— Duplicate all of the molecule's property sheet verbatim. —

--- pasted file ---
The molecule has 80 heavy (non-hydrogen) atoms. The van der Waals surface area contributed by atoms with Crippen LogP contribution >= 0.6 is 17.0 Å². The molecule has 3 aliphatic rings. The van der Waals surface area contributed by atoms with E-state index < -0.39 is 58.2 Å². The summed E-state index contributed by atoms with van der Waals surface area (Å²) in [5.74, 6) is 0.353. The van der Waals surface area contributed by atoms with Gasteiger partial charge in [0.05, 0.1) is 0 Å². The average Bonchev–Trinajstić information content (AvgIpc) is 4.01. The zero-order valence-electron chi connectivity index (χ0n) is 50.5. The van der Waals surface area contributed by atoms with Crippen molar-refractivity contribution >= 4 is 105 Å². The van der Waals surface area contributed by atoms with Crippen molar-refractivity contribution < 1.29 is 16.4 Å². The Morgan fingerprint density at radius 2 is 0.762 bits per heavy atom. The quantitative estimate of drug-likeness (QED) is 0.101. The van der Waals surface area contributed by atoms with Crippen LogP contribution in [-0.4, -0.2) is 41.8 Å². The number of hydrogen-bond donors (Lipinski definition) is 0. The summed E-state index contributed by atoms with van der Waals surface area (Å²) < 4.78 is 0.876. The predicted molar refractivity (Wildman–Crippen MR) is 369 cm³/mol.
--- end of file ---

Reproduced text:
The molecule has 80 heavy (non-hydrogen) atoms. The van der Waals surface area contributed by atoms with Crippen LogP contribution >= 0.6 is 17.0 Å². The molecule has 3 aliphatic rings. The van der Waals surface area contributed by atoms with E-state index < -0.39 is 58.2 Å². The summed E-state index contributed by atoms with van der Waals surface area (Å²) in [5.74, 6) is 0.353. The van der Waals surface area contributed by atoms with Gasteiger partial charge in [0.05, 0.1) is 0 Å². The average Bonchev–Trinajstić information content (AvgIpc) is 4.01. The zero-order valence-electron chi connectivity index (χ0n) is 50.5. The van der Waals surface area contributed by atoms with Crippen molar-refractivity contribution >= 4 is 105 Å². The van der Waals surface area contributed by atoms with Crippen molar-refractivity contribution < 1.29 is 16.4 Å². The Morgan fingerprint density at radius 2 is 0.762 bits per heavy atom. The quantitative estimate of drug-likeness (QED) is 0.101. The van der Waals surface area contributed by atoms with Crippen LogP contribution in [-0.4, -0.2) is 41.8 Å². The number of hydrogen-bond donors (Lipinski definition) is 0. The summed E-state index contributed by atoms with van der Waals surface area (Å²) < 4.78 is 0.876. The predicted molar refractivity (Wildman–Crippen MR) is 369 cm³/mol.